Unqualified or Ordinary Dividends

Unqualified or ordinary dividends are taxed at your marginal tax rate. The primary drawback of these dividends is that the IRS taxes them at higher rates than qualified dividends.

For the tax year 2022, the IRS taxes nonqualified dividends at the same rate as an investor’s ordinary income tax rate. So if you are in the 22% marginal tax bracket, you will owe $22 in taxes for every $100 of unqualified dividends.

If you hold these stocks in a taxable account, you should know the higher tax rates on unqualified dividends. You may consider holding them in a tax-advantaged account such as a 401(k) or IRA to avoid the higher taxes.

Calculating Your Capital Gains Tax

When you sell stocks, you may have to pay capital gains tax. This tax is based on the difference between the sale price of the stock and its original purchase price. To calculate your capital gains tax, you will need to know your marginal tax rate and the amount of your gain or loss.

  • Your marginal tax rate is the highest rate of tax that you will pay on your income. There are seven marginal tax brackets in the United States, ranging from 10% to 37%. The rate that you will pay depends on your taxable income.
  • To calculate your gain or loss, subtract the stock’s original purchase price from the sale price. If the result is positive, you have a gain. If the result is negative, you have a loss.
  • Once you have your marginal tax rate and the amount of your gain or loss, you can calculate your capital gains tax. To do this, multiply your gain or loss by your marginal tax rate. For example, if you are in the 24% marginal tax bracket and have a $1,000 gain, your capital gains tax would be $240.
  • If you have a loss, you can use it to offset any gains that you may have. For example, if you have a $1,000 loss and a $500 gain, your net gain would be $500, and your capital gains tax would be $120.
  • You can also carry forward losses to offset gains in future years. This can be helpful if you have a year where you have significant gains and want to minimize your tax liability.

Capital gains taxes are complex, so you must talk to a tax professional if you have questions or concerns. They can help you ensure you are taking all the deductions and credits you are eligible for.

How to Lower Your Capital Gains Tax?

When it comes to taxes, capital gains can be a big headache. But there are ways to minimize the taxes you’ll owe on your investment earnings. By understanding how capital gains are taxed and taking advantage of available tax breaks, you can keep more money in your pocket.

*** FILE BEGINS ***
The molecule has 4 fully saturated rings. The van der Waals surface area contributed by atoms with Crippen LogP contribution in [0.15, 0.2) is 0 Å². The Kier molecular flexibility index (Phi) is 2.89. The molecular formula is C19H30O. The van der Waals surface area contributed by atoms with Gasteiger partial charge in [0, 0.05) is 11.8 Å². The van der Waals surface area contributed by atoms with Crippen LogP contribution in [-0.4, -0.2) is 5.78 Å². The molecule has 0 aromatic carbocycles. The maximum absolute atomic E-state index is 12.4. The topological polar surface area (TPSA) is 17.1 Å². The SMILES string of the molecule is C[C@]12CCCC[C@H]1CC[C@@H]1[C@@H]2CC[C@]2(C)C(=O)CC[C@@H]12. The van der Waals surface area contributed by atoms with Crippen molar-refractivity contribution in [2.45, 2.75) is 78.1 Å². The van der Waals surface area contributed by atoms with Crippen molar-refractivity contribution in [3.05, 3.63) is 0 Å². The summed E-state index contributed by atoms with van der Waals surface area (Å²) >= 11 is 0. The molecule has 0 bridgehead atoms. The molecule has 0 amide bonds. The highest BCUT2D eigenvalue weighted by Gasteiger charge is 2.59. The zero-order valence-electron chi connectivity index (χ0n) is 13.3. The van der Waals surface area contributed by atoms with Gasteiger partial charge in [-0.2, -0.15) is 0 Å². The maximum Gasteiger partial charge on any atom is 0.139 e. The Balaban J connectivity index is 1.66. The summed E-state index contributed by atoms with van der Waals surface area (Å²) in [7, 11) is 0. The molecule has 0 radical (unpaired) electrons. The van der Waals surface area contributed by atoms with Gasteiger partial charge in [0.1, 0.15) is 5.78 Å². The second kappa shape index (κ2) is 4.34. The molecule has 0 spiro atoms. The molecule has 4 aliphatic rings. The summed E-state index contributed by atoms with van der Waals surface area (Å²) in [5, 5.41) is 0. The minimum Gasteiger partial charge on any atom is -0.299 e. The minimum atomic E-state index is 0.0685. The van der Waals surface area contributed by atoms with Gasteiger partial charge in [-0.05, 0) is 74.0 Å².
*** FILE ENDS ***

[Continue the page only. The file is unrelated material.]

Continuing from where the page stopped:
There are a few different ways to reduce the taxes you’ll owe on your capital gains. 

  • One is to take advantage of tax-advantaged investments like 401(k)s and IRAs, which can help you shelter your earnings from taxes.
  • Another way to reduce your capital gains tax bill is to invest in assets that are eligible for special treatment. For example, qualified dividends and long-term capital gains are taxed lower than ordinary income. And if you hold certain assets, such as collectables or small business stock, for more than a year before selling them, you may be eligible for an even lower tax rate.
  • You can reduce your capital gains taxes by taking advantage of tax-loss harvesting. This strategy involves selling lost value investments and using the losses to offset your capital gains. Doing this can lower your overall tax bill and keep more of your money.

Capital gains taxes can take a big bite out of your investment earnings. But by understanding how they work and taking advantage of available tax breaks, you can minimize the amount of taxes you’ll owe. This will help you keep more money in your pocket and reach your financial goals.


When it comes to taxes and stocks, the bottom line is that you may have to pay taxes on capital gains if you sell stocks for a profit. However, if you sell stocks at a loss, you may be able to claim a tax deduction.

So, if you’re considering selling stocks, keeping track of your investment history and being aware of the tax implications is essential. Although, the best advice is to speak with a tax professional to get the most accurate information for your specific situation.